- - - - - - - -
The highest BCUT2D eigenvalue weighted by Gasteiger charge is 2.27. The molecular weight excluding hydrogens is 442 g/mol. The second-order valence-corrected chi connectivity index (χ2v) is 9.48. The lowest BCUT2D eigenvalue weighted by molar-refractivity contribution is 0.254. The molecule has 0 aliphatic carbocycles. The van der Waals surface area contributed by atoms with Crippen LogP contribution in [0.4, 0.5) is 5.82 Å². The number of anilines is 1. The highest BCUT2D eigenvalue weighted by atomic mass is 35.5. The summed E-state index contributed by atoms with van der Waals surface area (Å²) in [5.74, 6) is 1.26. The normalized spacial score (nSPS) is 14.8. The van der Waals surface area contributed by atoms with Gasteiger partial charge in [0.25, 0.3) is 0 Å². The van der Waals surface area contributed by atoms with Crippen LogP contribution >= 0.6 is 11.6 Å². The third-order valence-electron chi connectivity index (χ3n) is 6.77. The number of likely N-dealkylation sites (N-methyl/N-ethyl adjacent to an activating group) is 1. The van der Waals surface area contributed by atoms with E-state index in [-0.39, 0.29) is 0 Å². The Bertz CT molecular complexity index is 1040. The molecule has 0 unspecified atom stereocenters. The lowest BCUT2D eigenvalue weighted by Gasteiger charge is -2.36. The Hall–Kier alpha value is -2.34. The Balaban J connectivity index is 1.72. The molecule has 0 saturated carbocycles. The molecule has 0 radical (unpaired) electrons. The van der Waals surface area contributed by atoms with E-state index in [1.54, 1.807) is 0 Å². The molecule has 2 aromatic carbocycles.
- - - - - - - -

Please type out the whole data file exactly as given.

The highest BCUT2D eigenvalue weighted by Gasteiger charge is 2.27. The molecular weight excluding hydrogens is 442 g/mol. The second-order valence-corrected chi connectivity index (χ2v) is 9.48. The lowest BCUT2D eigenvalue weighted by molar-refractivity contribution is 0.254. The molecule has 0 aliphatic carbocycles. The van der Waals surface area contributed by atoms with Crippen LogP contribution in [0.4, 0.5) is 5.82 Å². The number of anilines is 1. The highest BCUT2D eigenvalue weighted by atomic mass is 35.5. The summed E-state index contributed by atoms with van der Waals surface area (Å²) in [5.74, 6) is 1.26. The normalized spacial score (nSPS) is 14.8. The van der Waals surface area contributed by atoms with Gasteiger partial charge in [0.25, 0.3) is 0 Å². The van der Waals surface area contributed by atoms with Crippen LogP contribution >= 0.6 is 11.6 Å². The third-order valence-electron chi connectivity index (χ3n) is 6.77. The number of likely N-dealkylation sites (N-methyl/N-ethyl adjacent to an activating group) is 1. The van der Waals surface area contributed by atoms with E-state index in [-0.39, 0.29) is 0 Å². The Bertz CT molecular complexity index is 1040. The molecule has 0 unspecified atom stereocenters. The lowest BCUT2D eigenvalue weighted by Gasteiger charge is -2.36. The Hall–Kier alpha value is -2.34. The Balaban J connectivity index is 1.72. The molecule has 0 saturated carbocycles. The molecule has 0 radical (unpaired) electrons. The van der Waals surface area contributed by atoms with E-state index in [1.54, 1.807) is 0 Å². The molecule has 2 aromatic carbocycles.